Studio 2: Contemporary Ecology

Studio brief

In Studio 2 we will explore environmental topics through the lens of art, architecture, spatial practice, media and design disciplines. It will foster alternative ways of thinking about our place in nature, our relationship to nonhumans, the interrelations between ecology, economy and labour, the politics of self-determination and territoriality, the violence of extraction and environmental crimes. While focused on art, architecture and design methodologies, the studio will be in dialogue with environmental humanities, history, international law, continental philosophy, fiction, geography, anthropology, indigenous politics, science and technology studies (STS) and other disciplines and radical thought.

Students will be encouraged to investigate topics that have an intellectual depth and real-world relevance such as those that address the historical and contemporary challenges of climate change, pollution, biodiversity and environmental justice. As we move towards developing individual dissertation topics we will look at a series of geographically distributed case studies, with a special attention to the global ocean, in the process uncovering histories of science and colonialism, nature and power. Given that oceans and islands, for example, in the Pacific are at the frontiers of climate change, we will examine how the arts and humanities can offer new analytical tools, narratives and strategies for raising public awareness and political action. Teaching will take place primarily through seminars, workshops, field trips, listening sessions, screenings and case studies. You'll be expected to attend events taking place in London throughout the year related to the broad and diverse themes covered in the studio.

Outline of the first seven weeks of study

  • Week 1: Introduction and organisational meeting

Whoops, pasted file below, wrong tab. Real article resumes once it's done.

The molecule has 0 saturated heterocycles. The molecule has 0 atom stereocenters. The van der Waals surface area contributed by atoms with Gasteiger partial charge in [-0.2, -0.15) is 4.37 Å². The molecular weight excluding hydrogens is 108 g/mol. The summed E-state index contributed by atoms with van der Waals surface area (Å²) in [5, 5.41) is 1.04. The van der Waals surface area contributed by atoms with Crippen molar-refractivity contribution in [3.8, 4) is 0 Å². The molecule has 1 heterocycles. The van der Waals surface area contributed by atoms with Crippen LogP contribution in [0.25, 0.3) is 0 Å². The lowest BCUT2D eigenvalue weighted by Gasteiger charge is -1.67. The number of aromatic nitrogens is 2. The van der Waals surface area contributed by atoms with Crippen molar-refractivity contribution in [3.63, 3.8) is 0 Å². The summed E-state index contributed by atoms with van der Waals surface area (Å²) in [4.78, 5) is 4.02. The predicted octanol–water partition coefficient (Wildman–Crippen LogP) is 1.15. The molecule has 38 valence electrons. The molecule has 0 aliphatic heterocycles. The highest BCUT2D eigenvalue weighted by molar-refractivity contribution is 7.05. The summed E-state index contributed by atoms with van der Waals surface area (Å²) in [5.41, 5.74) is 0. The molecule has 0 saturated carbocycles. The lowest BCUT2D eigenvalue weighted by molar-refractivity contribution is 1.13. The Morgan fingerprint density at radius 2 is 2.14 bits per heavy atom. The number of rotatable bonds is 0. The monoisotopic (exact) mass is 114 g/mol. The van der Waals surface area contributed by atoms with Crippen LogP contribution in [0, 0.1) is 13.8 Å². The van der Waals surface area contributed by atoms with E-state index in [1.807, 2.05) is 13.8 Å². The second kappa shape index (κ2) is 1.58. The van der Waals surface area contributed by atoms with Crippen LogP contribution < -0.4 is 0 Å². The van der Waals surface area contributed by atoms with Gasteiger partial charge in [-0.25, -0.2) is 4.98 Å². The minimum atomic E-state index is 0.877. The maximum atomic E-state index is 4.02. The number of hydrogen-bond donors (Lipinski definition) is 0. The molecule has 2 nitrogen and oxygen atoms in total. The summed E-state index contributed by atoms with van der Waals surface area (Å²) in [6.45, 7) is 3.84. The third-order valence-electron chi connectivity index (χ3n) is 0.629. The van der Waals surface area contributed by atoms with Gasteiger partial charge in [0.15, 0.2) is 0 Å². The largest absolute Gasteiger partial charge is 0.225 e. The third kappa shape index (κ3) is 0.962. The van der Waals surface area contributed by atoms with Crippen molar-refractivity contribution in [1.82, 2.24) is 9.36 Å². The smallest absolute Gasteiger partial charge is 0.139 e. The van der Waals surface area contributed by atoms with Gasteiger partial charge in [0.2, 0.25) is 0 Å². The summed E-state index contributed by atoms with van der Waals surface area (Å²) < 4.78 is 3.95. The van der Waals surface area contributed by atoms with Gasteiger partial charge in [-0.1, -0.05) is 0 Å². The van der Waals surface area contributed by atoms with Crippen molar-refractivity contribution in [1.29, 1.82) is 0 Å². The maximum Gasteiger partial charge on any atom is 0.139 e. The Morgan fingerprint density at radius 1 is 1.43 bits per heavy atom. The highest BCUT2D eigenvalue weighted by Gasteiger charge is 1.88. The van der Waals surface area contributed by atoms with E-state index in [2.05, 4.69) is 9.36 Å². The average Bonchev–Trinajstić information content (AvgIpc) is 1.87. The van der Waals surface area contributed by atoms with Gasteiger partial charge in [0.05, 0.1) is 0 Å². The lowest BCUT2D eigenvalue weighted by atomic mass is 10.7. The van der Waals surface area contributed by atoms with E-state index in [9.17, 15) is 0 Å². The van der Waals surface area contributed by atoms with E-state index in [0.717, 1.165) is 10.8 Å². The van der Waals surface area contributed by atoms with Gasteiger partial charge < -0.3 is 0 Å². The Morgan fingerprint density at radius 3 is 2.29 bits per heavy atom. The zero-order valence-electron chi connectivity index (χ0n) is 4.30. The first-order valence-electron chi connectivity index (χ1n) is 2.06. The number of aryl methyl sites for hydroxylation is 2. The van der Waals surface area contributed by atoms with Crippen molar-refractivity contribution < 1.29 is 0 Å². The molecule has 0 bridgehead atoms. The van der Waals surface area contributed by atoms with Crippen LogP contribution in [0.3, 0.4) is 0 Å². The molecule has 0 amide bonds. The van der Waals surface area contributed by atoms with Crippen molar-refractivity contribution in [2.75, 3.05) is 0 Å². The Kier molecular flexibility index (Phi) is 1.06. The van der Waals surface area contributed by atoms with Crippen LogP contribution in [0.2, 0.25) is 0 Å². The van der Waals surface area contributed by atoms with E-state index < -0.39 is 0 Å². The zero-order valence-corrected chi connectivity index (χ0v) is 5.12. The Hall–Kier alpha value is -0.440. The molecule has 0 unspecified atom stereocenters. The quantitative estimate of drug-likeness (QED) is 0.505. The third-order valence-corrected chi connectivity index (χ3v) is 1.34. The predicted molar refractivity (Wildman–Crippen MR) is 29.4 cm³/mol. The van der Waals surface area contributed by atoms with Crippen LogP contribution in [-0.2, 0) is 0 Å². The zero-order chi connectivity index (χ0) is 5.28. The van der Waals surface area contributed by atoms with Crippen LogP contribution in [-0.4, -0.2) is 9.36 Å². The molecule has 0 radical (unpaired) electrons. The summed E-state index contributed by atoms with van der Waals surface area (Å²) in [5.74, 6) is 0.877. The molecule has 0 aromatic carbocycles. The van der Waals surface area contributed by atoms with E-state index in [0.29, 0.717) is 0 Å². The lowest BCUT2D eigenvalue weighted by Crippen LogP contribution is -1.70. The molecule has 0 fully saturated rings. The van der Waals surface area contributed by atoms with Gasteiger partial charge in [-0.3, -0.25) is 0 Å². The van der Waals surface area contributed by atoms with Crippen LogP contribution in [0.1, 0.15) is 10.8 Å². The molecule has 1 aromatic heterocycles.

• Week 2: Theories/contemporary ecology
  • Week 3: Site introduction
  • Week 4: Interdisciplinary research methods
  • Week 5: Field trip to the Thames Estuary
  • Week 6: Theories/politics and spatial practice
  • Week 7: Case study with guests

Indicative bibliography

  1. Michael Wheeler (ed.), Ruskin and Environment: The Storm-Cloud of the Nineteenth Century. Manchester: Manchester University Press, 1995.
  2. WJT Mitchell, Landscape and Power. Chicago: Chicago University Press, 1994.
  3. Donna Haraway, When Species Meet. Minneapolis: University of Minnesota Press, 2008.
  4. Gregory Bateson, "Metalogue – What is an Instinct?", in Steps to an Ecology of Mind. Jason Aronson: New Jersey, 1987.
  5. Bill McKibben. “From The End of Nature.” The Norton Book of Nature Writing. Robert Finch & John Elder, eds. New York: Norton & Company, 2002.
  6. Claude Levi-Strauss. “Categories, Elements, Species, Numbers.” The Savage Mind. Hertfordshire: Garden City Press, 1966.
  7. Eduardo Kohn. “Trans-Species Pidgins.” How Forests Think: Toward an Anthropology Beyond the Human. Berkeley: University of California Press, 2013.
  8. Andreas Malm. "The Anthropocene Myth". Jacobin. March 2013.
  9. David Harvey. "On Architects, bees, and species-being". Spaces of Hope. Edinburgh: Edinburgh University Press, 2000.
  10. Naomi Klein. "Introduction". This Changes Everything: Capitalism vs. The Climate. Toronto: Knopf, 2014.
  11. TJ Demos. Against the Anthropocene: Visual Culture and Environment today. Berlin: Sternberg Press, 2016.
Studio 2 - Contemporary Ecology

Details

Tutor Nabil Ahmed

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